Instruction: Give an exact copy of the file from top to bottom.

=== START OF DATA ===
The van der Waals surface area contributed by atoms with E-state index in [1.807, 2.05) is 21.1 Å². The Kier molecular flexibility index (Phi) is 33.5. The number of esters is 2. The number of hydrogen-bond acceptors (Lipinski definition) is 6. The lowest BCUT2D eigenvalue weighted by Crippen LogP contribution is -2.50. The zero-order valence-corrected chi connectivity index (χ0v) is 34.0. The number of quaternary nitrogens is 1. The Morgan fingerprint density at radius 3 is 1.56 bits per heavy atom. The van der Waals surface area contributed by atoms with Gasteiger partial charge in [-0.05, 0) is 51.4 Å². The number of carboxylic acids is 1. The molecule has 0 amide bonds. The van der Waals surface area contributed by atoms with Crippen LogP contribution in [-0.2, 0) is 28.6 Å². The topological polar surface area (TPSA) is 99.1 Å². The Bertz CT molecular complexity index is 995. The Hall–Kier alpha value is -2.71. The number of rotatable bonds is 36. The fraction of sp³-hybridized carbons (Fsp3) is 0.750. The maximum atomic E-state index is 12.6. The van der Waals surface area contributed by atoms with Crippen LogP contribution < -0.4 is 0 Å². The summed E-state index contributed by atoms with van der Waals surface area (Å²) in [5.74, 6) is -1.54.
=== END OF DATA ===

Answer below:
The van der Waals surface area contributed by atoms with E-state index in [1.807, 2.05) is 21.1 Å². The Kier molecular flexibility index (Phi) is 33.5. The number of esters is 2. The number of hydrogen-bond acceptors (Lipinski definition) is 6. The lowest BCUT2D eigenvalue weighted by Crippen LogP contribution is -2.50. The zero-order valence-corrected chi connectivity index (χ0v) is 34.0. The number of quaternary nitrogens is 1. The Morgan fingerprint density at radius 3 is 1.56 bits per heavy atom. The van der Waals surface area contributed by atoms with Gasteiger partial charge in [-0.05, 0) is 51.4 Å². The number of carboxylic acids is 1. The molecule has 0 amide bonds. The van der Waals surface area contributed by atoms with Crippen LogP contribution in [-0.2, 0) is 28.6 Å². The topological polar surface area (TPSA) is 99.1 Å². The Bertz CT molecular complexity index is 995. The Hall–Kier alpha value is -2.71. The number of rotatable bonds is 36. The fraction of sp³-hybridized carbons (Fsp3) is 0.750. The maximum atomic E-state index is 12.6. The van der Waals surface area contributed by atoms with Crippen LogP contribution < -0.4 is 0 Å². The summed E-state index contributed by atoms with van der Waals surface area (Å²) in [5.74, 6) is -1.54.